CAP shake-up, Debate on nuclear weapons and others


National farm subsidies are no substitute for CAP shake-up

National farm subsidies are no substitute for CAP shake-up

Sir: Only one thing could be worse than the Common Agricultural Policy - and that would be to have 25 separate agricultural policies, each with its own competing subsidies, each with its own protectionist measures ("Let every country subsidise its own farmers", Andreas Whittam Smith, 13 June) . That would ultimately cost the economy, the taxpayer and the environment far more.

It's far better to pursue further reforms of the CAP - reforms which we have already made a start on, and where we have had a significant measure of success, for the first time in thirty years.



Sir: Sir Michael Franklin asks: "Do we want subsidised French exports unfairly competing with our own farmers?" (letter, 15 June). Of course not, but there is an easy answer. Each EU member state should be free to subsidise its farmers in order to supply its home market, but produce leaving the country should be subject to an export duty so the Government recovers its subsidy and avoids "dumping".

If subsidies were contained within national borders they would become a purely domestic issue, and therefore amenable to democratic control within each country.



Sir: There is no better back-up for Denis MacShane's call to start talking to Europe (Opinion, 14 June) than the sight of Tony Blair, visiting George Bush, arriving in Washington in the rain without a formal welcome and leaving in a hurry with little accomplished.

We have been used to support the Iraq debacle and divide Europe and now we are being dropped like unwanted packaging. There is a lesson here for the rampant British nationalists who think we can go it alone and drive forward using the rear-view mirror. We have a say in Europe and none in the US, and it's time to say it.



Sir: All these arguments as to why Britain should reduce its £3bn European rebate are persuasive, but I'm reminded of the words of the late Tommy Cooper. After moaning about losing a few shillings he'd left on the bar of a pub, he said: "It's not the principle, it's the money."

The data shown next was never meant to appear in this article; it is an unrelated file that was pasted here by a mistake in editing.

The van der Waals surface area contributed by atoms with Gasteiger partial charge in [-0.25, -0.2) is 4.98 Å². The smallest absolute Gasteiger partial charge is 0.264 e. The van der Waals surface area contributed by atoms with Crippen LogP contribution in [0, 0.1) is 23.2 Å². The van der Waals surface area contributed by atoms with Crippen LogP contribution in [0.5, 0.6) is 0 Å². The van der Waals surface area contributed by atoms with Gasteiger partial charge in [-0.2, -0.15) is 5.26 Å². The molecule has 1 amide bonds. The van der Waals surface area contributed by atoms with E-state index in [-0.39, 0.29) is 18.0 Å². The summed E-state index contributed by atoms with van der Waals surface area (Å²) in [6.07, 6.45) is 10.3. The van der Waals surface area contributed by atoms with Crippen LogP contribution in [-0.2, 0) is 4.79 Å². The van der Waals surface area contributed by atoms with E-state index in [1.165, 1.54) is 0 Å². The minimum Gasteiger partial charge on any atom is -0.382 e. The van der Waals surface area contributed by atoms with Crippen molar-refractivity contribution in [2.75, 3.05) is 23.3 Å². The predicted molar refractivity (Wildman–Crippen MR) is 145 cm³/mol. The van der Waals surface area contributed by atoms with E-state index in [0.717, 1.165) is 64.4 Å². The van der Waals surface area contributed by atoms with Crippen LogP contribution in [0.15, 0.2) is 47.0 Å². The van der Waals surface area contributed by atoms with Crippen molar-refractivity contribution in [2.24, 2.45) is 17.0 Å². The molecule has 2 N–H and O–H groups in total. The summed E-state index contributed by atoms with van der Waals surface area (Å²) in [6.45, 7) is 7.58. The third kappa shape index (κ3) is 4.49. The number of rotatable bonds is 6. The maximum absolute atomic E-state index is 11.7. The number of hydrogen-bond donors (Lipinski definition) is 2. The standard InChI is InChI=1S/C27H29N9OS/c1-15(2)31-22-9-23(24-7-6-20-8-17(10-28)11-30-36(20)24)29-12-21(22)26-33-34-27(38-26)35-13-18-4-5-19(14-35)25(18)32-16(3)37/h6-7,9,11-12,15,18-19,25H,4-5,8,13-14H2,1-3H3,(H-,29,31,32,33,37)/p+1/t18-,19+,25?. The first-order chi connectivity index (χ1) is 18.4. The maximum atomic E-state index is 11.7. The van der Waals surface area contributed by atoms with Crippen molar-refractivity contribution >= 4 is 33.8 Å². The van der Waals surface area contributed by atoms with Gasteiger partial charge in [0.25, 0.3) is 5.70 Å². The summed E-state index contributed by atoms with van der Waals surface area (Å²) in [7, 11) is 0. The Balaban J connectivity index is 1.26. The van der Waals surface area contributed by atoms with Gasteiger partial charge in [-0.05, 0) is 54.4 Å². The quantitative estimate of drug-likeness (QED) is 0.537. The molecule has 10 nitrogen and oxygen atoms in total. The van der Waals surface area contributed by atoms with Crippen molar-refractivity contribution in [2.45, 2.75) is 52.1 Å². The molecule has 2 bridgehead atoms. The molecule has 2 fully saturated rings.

We need a debate on nuclear weapons

Sir: Unlike Julian Lewis (Letters, 14 June), I found the Defence Secretary's answers to Parliament concerning the future of the UK's nuclear weapons refreshingly lucid. The fact that the Government has yet to reach a decision on Trident's replacement is welcome, given that it is only six weeks since the general election.

The Government will need to take many factors into account in reaching a decision in this parliament, one of which is the UK's obligation under Article VI of the Nuclear Non-Proliferation Treaty. As Dr Reid acknowledged in the House of Commons on 6 June, "If we replace the existing system with a massive increase in our capability, that may not be compatible; if we reduce capability, that may well be compatible" (column 987).

Contrary to previous occasions, before any final conclusions are drawn we need a thorough national debate about whether this country's security is best served by the retention of weapons of mass destruction. Overlooking the absence of any mention of the matter in its recent manifesto, the Conservative Party should play its part in that discourse too.



Sir: Julian Lewis states that his repeated efforts to extract an answer from the Labour Party about its intention to replace the strategic nuclear deterrent have been met with evasive and ambiguous answers. Was it not ever thus, regardless of which party was in government?

That master of the evasive answer, Geoff Hoon, did admit under questioning from Mike Gapes at a Defence Committee meeting last year that options for a replacement for Trident were under active consideration but declined to say what they were. In an interview with Jeremy Paxman more recently, the Prime Minister indicated that Britain would remain a nuclear weapon power indefinitely.

Interested parties should be able to agree that this issue must be approached in a more mature way than merely re-running the "you will leave us defenceless" farce of the 1980s. There is still time - just - to press for executive accountability to parliamentary democracy. The Government must present geostrategic, legal, economic and moral justifications for retaining a nuclear weapons capability and be prepared to defend its case under questioning, both inside and outside Parliament.